Advance Signals

  • Swelling in feet, legs, face and around eyes
  • Low urine volume
  • Loss of consciousness
  • Anxiety
  • Shortness of breath
  • Pressure or Pain in chest
  • Coma


Reasons of AKF

Acute renal failure may have one or more reasons, including failure due to pre-renal ailments like heart disease, renal ailments like kidney infection, and post-renal ailments like obstruction to urine flow due to stones. Some common issues are:

Blood flow reduction/Pre renal factors

The functions of the kidney are highly affected by blood flow, and any change affect the functions of the kidney. The reasons for reducing blood flow include,

  • Dehydration due to diarrhea
  • Hypotension
  • Heart diseases
  • Severe burn or injury
  • Shock
  • Excess use of Painkillers
  • Failure of organ
  • Surgeries

Problems in Kidneys / Renal or intrinsic factor

If kidneys are damaged by any disease , injury or infection then it also causes Acute failure of kidney, like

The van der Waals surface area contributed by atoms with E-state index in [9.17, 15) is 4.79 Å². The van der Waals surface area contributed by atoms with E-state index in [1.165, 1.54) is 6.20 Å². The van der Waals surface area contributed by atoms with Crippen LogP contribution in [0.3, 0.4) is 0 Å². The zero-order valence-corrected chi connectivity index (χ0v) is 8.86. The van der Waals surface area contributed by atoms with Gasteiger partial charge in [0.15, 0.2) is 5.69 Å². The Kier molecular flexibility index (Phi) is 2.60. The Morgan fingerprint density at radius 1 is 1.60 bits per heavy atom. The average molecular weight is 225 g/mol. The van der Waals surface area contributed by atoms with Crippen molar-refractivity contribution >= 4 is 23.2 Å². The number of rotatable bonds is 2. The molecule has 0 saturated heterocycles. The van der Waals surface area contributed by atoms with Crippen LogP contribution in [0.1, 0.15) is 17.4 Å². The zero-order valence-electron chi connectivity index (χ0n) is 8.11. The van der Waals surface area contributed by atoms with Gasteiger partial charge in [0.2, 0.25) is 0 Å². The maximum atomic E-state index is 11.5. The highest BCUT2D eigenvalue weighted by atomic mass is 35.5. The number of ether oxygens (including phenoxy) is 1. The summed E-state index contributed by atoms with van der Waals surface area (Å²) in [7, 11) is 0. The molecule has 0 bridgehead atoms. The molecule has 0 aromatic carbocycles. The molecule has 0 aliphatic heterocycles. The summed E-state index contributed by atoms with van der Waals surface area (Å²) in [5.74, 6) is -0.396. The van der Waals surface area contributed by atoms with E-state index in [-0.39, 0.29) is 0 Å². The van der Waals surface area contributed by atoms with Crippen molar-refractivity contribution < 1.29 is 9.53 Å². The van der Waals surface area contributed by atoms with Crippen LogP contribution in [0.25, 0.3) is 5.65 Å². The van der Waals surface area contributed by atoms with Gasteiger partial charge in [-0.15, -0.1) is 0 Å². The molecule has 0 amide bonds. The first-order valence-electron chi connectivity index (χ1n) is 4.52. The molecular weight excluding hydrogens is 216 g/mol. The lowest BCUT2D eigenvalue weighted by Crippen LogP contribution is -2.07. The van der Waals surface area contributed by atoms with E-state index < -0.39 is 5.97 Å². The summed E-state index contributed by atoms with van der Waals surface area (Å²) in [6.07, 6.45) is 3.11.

• Nephritis
  • Myeloma
  • Scleroderma
  • Vasculitis
  • Tubular necrosis

Blockage in kidney/post renal factors

Any condition that hinders the path of normal urine flow may also lead to acute renal failure; conditions like

  • Prostate enlargement
  • Renal Stones
  • Blood clots

Other factors are also responsible for acute kidney failure like


  • As a consequence of management of cancer and the disease itself patient may suffers from acute kidney failure, cancers like ,Prostate, bladder, colon,and cervical .

Nephrotoxic drugs

There are a few drugs directly impact the Kidney’s functions like,

  • Antiviral(Acyclovir)
  • Anti-fungal (Amphotericin B)
  • Anticancer (Cisplatin)
  • Painkillers like NSAID’s Ibuprofen and others.


Factors causes ARF

Factors may cause ARF are :

  • Environmental factors: Inadequate water, infectious disease, and their improper management